STREAMING PROGRAM INFORMATION
- This program is part of our Smithsonian Associates Streaming series.
- Platform: Zoom
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With the works of Tchaikovsky, Mussorgsky, Rimsky-Korsakov, Rachmaninoff, Prokofiev, and other composers, Russia has provided us with some of the most exciting and original music in the repertoire today. Vibrant colors, explosive energy, and passionate emotional drive characterize the works of these creators. Yet this tradition seemed to spring from nowhere barely 150 years ago, expanding meteorically in breadth and national confidence over an amazingly short period.
As she explores the riches of Russian concert works, popular speaker and concert pianist Rachel Franklin combines lectures and piano demonstrations to trace the turbulent historical movements that acted both as backdrop and engine for this fascinating musical evolution.
British-born Franklin has been a featured speaker for organizations including the Library of Congress and heard on NPR, exploring intersections among classical and jazz music, film scores, and the fine arts.
FEB 23 Glinka’s Ancient Roots
Mikhail Glinka almost single-handedly laid the foundation for the Russian concert music tradition. Franklin offers a lightning survey of ancient Russian folk song and chant, exploring how the composer incorporated those styles into such important works as his delightful Kamarinskaya, and his opera Ruslan and Lyudmila.
MAR 2 Rubinstein vs. The “Mighty Fistful”
A shaggy lion of a figure, the Russian piano virtuoso Anton Rubinstein had little time for composers like Borodin, Rimsky-Korsakov, and Mussorgsky—three of the “Mighty Fistful” whose work was fueled by a new nationalism. However, his political activism laid the practical foundations for the powerful Russian musical institutions of today and helped establish the Russian piano tradition. Franklin presents his Piano Concerto No. 4, plus works by Mili Balakirev and Alexander Borodin.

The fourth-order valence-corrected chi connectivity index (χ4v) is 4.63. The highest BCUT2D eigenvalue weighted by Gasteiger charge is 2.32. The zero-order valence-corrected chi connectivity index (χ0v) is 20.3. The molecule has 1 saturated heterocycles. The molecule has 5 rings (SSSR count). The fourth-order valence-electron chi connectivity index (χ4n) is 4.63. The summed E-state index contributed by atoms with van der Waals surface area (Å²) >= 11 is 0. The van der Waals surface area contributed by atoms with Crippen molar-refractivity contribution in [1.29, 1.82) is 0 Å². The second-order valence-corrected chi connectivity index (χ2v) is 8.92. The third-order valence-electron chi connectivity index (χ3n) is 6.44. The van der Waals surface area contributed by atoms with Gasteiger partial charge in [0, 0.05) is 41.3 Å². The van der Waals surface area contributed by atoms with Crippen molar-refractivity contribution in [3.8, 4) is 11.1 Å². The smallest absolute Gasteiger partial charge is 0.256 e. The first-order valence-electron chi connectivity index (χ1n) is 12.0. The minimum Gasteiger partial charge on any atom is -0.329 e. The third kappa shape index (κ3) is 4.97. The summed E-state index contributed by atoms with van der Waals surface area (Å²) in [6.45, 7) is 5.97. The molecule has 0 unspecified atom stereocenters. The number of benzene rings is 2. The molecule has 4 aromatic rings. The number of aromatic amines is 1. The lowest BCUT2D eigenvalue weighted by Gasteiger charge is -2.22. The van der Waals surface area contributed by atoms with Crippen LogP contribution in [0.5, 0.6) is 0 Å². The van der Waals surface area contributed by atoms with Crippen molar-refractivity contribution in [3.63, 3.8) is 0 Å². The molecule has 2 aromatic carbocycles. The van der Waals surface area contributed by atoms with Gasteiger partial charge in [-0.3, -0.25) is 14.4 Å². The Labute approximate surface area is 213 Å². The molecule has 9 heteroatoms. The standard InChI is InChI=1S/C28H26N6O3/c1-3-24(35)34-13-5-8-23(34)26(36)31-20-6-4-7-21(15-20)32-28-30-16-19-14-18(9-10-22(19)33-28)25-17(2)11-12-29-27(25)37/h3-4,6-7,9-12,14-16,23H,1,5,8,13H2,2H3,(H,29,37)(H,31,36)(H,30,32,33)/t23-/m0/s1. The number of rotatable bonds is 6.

MAR 9 Tchaikovsky vs. The “Mighty Fistful”
Pytor Ilyich Tchaikovsky strove to keep all his musical colleagues happy while negotiating the tricky diplomacy between the new Russian nationalism and the old European classicism. Franklin compares his Symphony No. 2, the “Little Russian,” with such works as Rimsky-Korsakov’s Sheherazade.
MAR 16 Tchaikovsky and Mussorgsky: A Study in Opposites
Tchaikovsky’s dazzlingly elegant Piano Concerto No.1 was excoriated by Anton Rubinstein’s brother Nicholas, but today it is a cornerstone of the concert repertoire. Modest Mussorgsky’s Pictures at an Exhibition was virtually unknown when he died, but this rough-hewn diamond is now constantly performed in multiple arrangements.
Interested in more Russian Concert Masterworks? Part II of this course is on March 23 to April 13, 2021.
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This program is part of our
Smithsonian Associates Streaming series.